My grandfather, the original Allison Arthur Bailes, was an electrician, plumber, HVAC contractor (‘heating & air man’), and refrigerator repairman. In the ’70s when I was a teenager, I used to spend a couple of months each summer working ‘on the truck’ with him and my uncle in Leesville, Louisiana. My job was mostly to schlep tools and materials between the truck and the job (though, being in Louisiana, I didn’t know the word ‘schlep’ at the time).
On HVAC jobs, what I recall us doing mostly was checking and adjusting the refrigerant charge in cooling systems. Occasionally we’d replace blower motors or diagnose other mechanical failure problems with the equipment, but I don’t recall ever spending a single minute troubleshooting a duct system. If someone called with a comfort complaint, the problem always had to be with the equipment.
Of course, this was the 1970s, and the whole building science thing had barely gotten started. Few people really knew how much duct system problems hurt performance. (We were also discharging the old, bad freon directly into the air then, but that’s another story.)
Now we know how much poor duct system design and installation can reduce performance. We know that oversized systems underperform and fail sooner. We know that not every carbon monoxide problem is cracked heat exchanger.
Yet, the HVAC industry, made up largely of professionals with high integrity like my grandfather, hasn’t grown and adapted. Yes, there are some who know how to do it right, and some of those even put what they know into practice. But overall, the HVAC industry needs an overhaul.
Yesterday I read a great article by John Barba on doing load calculations to size HVAC systems. He’d recently taught a class of 35 HVAC pros, and almost none of them said they do load calc’s. When asked what size heating system they would put in a particular house, given all the parameters necessary to do a heat loss calculation, they came up with numbers ranging from almost double to more than triple the actual load. You really should go read the article because it gives you a great look at how a lot of HVAC pros think.
Unfortunately, this problem is widespread. I wrote last year about some of the problems I’ve found in collecting the Manual J load calculation reports required for ENERGY STAR homes.
Speaking of ENERGY STAR homes, Version 3 of the program is in the pipeline now and set to become mandatory next January. I’ve written several times about the HVAC checklists for the contractor and the rater and how difficult it will be to get them done correctly. It shouldn’t be this way. Everyone who understands how HVAC should be done says that the items on those checklists are things that HVAC contractors should be doing anyway, whether a home is going for the ENERGY STAR label or not.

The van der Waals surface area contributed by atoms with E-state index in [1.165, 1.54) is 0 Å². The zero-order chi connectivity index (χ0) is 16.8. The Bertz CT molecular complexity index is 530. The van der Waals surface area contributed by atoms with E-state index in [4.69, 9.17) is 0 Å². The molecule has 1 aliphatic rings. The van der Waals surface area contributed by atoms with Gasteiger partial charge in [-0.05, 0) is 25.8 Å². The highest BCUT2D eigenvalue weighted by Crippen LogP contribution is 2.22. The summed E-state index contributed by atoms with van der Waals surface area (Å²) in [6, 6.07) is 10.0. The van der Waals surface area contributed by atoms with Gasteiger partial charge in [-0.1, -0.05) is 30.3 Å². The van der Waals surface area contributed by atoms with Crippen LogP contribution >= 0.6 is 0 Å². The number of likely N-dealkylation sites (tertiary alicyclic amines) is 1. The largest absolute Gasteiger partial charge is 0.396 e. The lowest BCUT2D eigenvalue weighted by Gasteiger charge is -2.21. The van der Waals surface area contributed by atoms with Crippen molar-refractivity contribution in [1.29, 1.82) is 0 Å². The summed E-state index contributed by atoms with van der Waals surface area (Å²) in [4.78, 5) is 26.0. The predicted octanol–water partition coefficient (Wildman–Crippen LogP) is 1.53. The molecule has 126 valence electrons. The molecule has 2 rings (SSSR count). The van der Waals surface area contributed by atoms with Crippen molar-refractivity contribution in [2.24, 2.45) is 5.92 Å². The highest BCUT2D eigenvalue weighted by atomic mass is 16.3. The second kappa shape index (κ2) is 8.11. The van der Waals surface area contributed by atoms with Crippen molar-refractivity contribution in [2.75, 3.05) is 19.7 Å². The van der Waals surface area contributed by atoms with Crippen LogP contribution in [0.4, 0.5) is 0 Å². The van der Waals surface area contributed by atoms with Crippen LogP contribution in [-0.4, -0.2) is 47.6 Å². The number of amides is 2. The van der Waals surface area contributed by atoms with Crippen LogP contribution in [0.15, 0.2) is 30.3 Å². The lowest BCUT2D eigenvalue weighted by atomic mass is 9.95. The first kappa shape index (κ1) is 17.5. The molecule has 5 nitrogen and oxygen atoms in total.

Yet the reality is that the HVAC industry isn’t ready to do things the right way, and that’s a sad statement. Part of the reason for this is education. I’ve taught a number of HVAC contractors in HERS rater classes over the past few years, and they’re almost always surprised at how much they learn – about HVAC! One told me, “Allison, you’ve taught me stuff about my business that no one’s ever taught me in any of the classes I’ve taken before.”
Another reason is money. In the HVAC industry, you’ve got to get in and get out quickly because in most cases you can’t price jobs to include time and materials necessary to do things the right way. One HVAC contractor told me that they know static pressure in duct systems is important, but they don’t make that simple measurement on each install they do because it takes extra time.
On the latter point, I wrote last year that HVAC contractors should charge by the square foot rather than by the ton of air conditioning capacity. That helps solve the problem of oversizing, but the going rates for HVAC installs in new construction still don’t allow for quality duct design and installation.
Another problem with new home construction is that most of the best HVAC people work on existing homes, where they can make more money. They still don’t do much with duct systems, but they often do a better job with the equipment.
Pretty much everyone I know who works as a home energy rater or building analyst and has to deal with HVAC contractors has lots of frustration around this. The industry is being pushed in the right direction, with everything from more stringent energy codes to programs like ENERGY STAR, but it’s a struggle.
I wish I could wave a magic wand and make everything right. Sometimes it feels like that’s the only thing that can work.
Air conditioner photo from Echiner1 on flickr.com.